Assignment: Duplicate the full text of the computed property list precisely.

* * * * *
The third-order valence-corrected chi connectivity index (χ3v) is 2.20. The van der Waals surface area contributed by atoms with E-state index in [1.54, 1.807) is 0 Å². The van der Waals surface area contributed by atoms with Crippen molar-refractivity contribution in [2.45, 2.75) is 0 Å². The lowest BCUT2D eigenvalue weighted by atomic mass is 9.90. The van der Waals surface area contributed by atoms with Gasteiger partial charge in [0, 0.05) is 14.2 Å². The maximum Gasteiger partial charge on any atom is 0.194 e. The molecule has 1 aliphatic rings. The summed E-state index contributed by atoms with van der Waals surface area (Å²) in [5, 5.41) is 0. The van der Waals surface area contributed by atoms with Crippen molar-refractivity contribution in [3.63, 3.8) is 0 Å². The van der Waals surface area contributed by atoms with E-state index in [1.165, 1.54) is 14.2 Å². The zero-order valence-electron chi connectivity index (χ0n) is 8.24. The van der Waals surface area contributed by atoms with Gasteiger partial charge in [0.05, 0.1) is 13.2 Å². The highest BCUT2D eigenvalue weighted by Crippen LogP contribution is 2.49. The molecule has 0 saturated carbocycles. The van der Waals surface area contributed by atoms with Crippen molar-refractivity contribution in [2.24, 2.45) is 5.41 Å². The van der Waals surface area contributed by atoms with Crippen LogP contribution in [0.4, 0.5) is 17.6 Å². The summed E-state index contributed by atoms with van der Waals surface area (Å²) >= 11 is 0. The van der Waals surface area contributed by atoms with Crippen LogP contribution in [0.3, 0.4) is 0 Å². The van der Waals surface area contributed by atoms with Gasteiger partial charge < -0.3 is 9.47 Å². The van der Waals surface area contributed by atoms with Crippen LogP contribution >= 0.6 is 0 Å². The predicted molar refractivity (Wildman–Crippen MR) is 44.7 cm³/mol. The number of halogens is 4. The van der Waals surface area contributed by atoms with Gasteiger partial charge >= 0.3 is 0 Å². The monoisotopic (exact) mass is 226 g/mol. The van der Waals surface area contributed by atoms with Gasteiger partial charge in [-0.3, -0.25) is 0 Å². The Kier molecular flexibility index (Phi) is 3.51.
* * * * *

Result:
The third-order valence-corrected chi connectivity index (χ3v) is 2.20. The van der Waals surface area contributed by atoms with E-state index in [1.54, 1.807) is 0 Å². The van der Waals surface area contributed by atoms with Crippen molar-refractivity contribution in [2.45, 2.75) is 0 Å². The lowest BCUT2D eigenvalue weighted by atomic mass is 9.90. The van der Waals surface area contributed by atoms with Gasteiger partial charge in [0, 0.05) is 14.2 Å². The maximum Gasteiger partial charge on any atom is 0.194 e. The molecule has 1 aliphatic rings. The summed E-state index contributed by atoms with van der Waals surface area (Å²) in [5, 5.41) is 0. The van der Waals surface area contributed by atoms with Crippen molar-refractivity contribution in [3.63, 3.8) is 0 Å². The van der Waals surface area contributed by atoms with E-state index in [1.165, 1.54) is 14.2 Å². The zero-order valence-electron chi connectivity index (χ0n) is 8.24. The van der Waals surface area contributed by atoms with Gasteiger partial charge in [0.05, 0.1) is 13.2 Å². The highest BCUT2D eigenvalue weighted by Crippen LogP contribution is 2.49. The molecule has 0 saturated carbocycles. The van der Waals surface area contributed by atoms with Crippen molar-refractivity contribution in [2.24, 2.45) is 5.41 Å². The van der Waals surface area contributed by atoms with Crippen LogP contribution in [0.4, 0.5) is 17.6 Å². The summed E-state index contributed by atoms with van der Waals surface area (Å²) >= 11 is 0. The van der Waals surface area contributed by atoms with Crippen LogP contribution in [0.3, 0.4) is 0 Å². The van der Waals surface area contributed by atoms with Gasteiger partial charge < -0.3 is 9.47 Å². The van der Waals surface area contributed by atoms with Crippen LogP contribution >= 0.6 is 0 Å². The predicted molar refractivity (Wildman–Crippen MR) is 44.7 cm³/mol. The number of halogens is 4. The van der Waals surface area contributed by atoms with Gasteiger partial charge >= 0.3 is 0 Å². The monoisotopic (exact) mass is 226 g/mol. The van der Waals surface area contributed by atoms with Gasteiger partial charge in [-0.3, -0.25) is 0 Å². The Kier molecular flexibility index (Phi) is 3.51.